EUROPE - Bomb maker or chemists with Breaking Bad crystal-meth labs better watch out. A sewer system full of chemical sensors could sniff out their homemade labs as part of a €4.5 million European Union-funded research programme called Emphasis.
The idea is that once a sewer sensor finds telltale traces of home-brewed explosives, it sounds an alarm and a police team carrying a portable, high-resolution sensing unit can be dispatched to narrow the search and pinpoint the exact location. The technique could also be modified to look for signs of illegal drug factories.
Emphasis is led by Hans Önnerud, an analytical chemist with the Swedish Defence Research Agency in Kista, north of Stockholm. His approach relies on the fact that some liquids and gases from bomb or drug production will leak into the sewers through sinks, baths or toilets, and into the air of a city via windows and skylights. He says a hint that such gases might be detectable became clear in the wake of the London bombings on 7 July 2005 that killed 54 people. Fumes from the explosives made at a house in Leeds, UK, killed plants in the garden.
Önnerud's team told the ISADE symposium on explosives detection in The Hague, the Netherlands, on 10 October that they have successfully tested their sensors in the lab. The sensors are designed to pick up signs of explosives precursors, such as chemical reagents and reaction breakdown products. Each sensor comprises a number of 10-centimetre-long devices called ion-selective electrodes that are submerged in the wastewater flow of a sewer.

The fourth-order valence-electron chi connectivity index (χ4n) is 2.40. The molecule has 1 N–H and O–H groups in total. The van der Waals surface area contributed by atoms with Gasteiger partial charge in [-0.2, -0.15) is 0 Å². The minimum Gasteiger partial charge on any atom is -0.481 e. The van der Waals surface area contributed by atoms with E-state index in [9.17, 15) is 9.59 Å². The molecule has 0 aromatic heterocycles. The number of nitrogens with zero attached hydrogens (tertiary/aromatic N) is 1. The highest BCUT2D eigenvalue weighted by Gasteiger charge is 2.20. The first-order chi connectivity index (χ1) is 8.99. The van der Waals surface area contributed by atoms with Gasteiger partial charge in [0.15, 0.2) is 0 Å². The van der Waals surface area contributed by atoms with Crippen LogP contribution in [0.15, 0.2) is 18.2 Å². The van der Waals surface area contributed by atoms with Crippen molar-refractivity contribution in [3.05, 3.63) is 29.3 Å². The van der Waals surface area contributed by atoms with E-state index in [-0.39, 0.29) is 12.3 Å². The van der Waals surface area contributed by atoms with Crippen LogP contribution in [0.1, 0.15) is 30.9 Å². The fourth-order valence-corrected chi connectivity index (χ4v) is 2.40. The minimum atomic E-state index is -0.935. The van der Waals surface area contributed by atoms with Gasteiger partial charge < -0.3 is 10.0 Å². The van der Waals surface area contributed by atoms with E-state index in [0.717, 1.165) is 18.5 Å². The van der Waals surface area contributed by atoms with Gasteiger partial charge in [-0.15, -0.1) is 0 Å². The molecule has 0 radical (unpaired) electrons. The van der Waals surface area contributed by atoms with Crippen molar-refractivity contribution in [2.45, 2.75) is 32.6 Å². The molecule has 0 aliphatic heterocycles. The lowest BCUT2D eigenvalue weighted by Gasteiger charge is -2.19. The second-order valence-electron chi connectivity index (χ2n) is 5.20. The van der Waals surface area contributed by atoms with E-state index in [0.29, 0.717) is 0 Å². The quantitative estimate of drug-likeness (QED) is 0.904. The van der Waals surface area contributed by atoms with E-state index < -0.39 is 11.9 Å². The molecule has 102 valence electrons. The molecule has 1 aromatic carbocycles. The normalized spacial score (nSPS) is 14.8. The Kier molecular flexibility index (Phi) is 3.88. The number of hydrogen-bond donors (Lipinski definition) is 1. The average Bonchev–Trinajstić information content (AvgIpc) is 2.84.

Only ions that come from the breakdown products of bomb-making chemicals can diffuse through the membranes in the electrodes, changing a resistor's voltage in a telltale way. Software looks for patterns in the concentration of target ions. Above ground, an infrared laser carries out a sweep of an area looking for the spectra of target gas molecules.
The Emphasis sensors have been developed and tested on faeces-rich wastewater in the lab and will be tested in real sewers next year.
The idea could have other uses. For example, epidemiologists have sampled wastewater to gauge urban drug habits. In 2011, Chang Chen and colleagues at the University of Adelaide in Australia used sewer data to demonstrate that ecstasy use in the city rose five-fold at weekends.
Instead of ad-hoc sampling, sensors could track drug use in real time – for example, monitoring usage patterns to inform public-health programmes. "We are thinking about illicit drugs detection and this could be the next aim we focus on," says the project's sensor specialist Frank Schnürer of the Fraunhofer Institute for Chemical Technology in Karlsruhe, Germany. The country's Ministry of Education and Research will be looking for research proposals for sewer-based drug detection soon, he says.
"Placing sensors in the sewer system may be a cheap and quick way to monitor illicit drugs, particularly by-products of their production which will be present in much higher concentrations than metabolites from users," says Chen.
Detecting explosives and drugs will not be easy, warns Rachel Cunningham of the innovation lab at Thames Water, which manages London's sewers. In addition to faeces and bacterial biofilms, the presence of detritus collectively known as "rag" – face wipes, sanitary products, condoms, and so on – means sensors will struggle to stay clean enough to operate.
And London's sewer architecture encourages solidification of cooking fat into pipe-blocking "fatbergs." One the size of a bus was removed in August. "It would be brilliant to have online sewer sensors that detect rising fat concentrations," says Cunningham's colleague Philip Thomas. "But no one has been able to develop one that works down there yet."
By Paul Marks, News Scientist, November 1, 2013
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